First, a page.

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Dutch oven recipe for bread

Dutch Oven Recipe for Bread

Over the past year, I’ve learned some things about bread making. And along the path, I assumed that these were things that everybody knew, and I had just been the slow one. I did not actually talk about it much with folks, because I assumed that they’d just say,’Well, duh, when did you figure THAT one out?’
So, here are the things I’ve learned about baking yeast bread in a dutch oven :
The Recipe is Only Half what you need
Baking good bread is half ingredients, and half technique.
actually, all you positively need to make bread are four base ingredients : Flour, salt, yeast, and water. If you can do it with those, you can do it with anything more you wanna add. I’ve learned that with just those ingredients, you can make a very fluffy and juicy bread!
you want to Knead
Kneading is not just a great way to mix in the correct amount of flour, it also develops the gluten strands and makes it so that the bread can trap the gas that the yeast makes. That makes the bread rise. It would most likely take FOREVER. I did not know what was inaccurate with me. I’d knead the bread as long as the recipe said to, so why wasn’t it working?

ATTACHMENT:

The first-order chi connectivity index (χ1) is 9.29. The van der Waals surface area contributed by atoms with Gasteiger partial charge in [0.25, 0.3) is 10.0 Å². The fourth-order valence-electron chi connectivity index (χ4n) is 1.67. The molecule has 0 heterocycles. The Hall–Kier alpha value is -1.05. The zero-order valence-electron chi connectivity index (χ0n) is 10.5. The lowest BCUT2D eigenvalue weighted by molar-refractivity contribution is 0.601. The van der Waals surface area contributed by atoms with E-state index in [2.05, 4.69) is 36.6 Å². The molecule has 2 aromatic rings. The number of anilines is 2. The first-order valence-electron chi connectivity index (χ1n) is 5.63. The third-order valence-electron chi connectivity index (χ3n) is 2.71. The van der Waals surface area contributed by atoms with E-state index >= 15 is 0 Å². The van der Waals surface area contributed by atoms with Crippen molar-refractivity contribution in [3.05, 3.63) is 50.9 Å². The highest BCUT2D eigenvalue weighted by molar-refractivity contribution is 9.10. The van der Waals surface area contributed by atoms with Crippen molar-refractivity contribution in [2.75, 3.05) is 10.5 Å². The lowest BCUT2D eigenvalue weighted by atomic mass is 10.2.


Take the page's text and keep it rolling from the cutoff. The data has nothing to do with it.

Just like different flours absorb water differently, they also take varying amounts of kneading. You must do the’Windowpane Test’. That’s’s the only possible way to know.
Roll it into a ball in your palms. Then, working it in a circle, start to stretch it out flat in the air. Pull it uniformly apart, like you’re stretching out a pizza dough. Watch how long it takes to tear. If not, put that piece back in the dough ball and keep kneading.
Pre-Heat the Oven
it turns out that when you push a ball of dough into an already heated oven, that primary blast of heat will make the dough’spring’. The surrounded gas expands, the moisture in the dough turns to steam, and the entire ball just poofs.
One straightforward system is to pre-heat the lid of the dutch oven. After your bread has risen and you’ve formed it, put it in an oiled dutch oven to proof. Meanwhile, put some ( a lot ) of coals on the lid and put it to one side. When the loaf is prepared, take some of the coals off the lid and put them in a ring. The good thing about this strategy is that you are not handling the bread much, and so there’s less of a chance of punching it down as you’re trying to maneuver it into a hot dutch oven. You may do some fun shapes, like plats and rings. It’s much simpler to do rolls this way, too.
It can be difficult to precisely control the internal temperature of a dutch oven. Counting coals is a good idea, but if it’s’s cold out, or windy, or any of a number of factors, the heat can change. That suggests, I’m never sure when it’s done. Cooking a certain length of time is no guarantee. In a dutch oven, it’s not always practical to reach in, lift out the loaf and thump it.
My solution? Stick a meat thermometer in it. If it’s’s between 180 and two hundred, it’s done. 180 for the lighter types of breads, two hundred for heavier breads.

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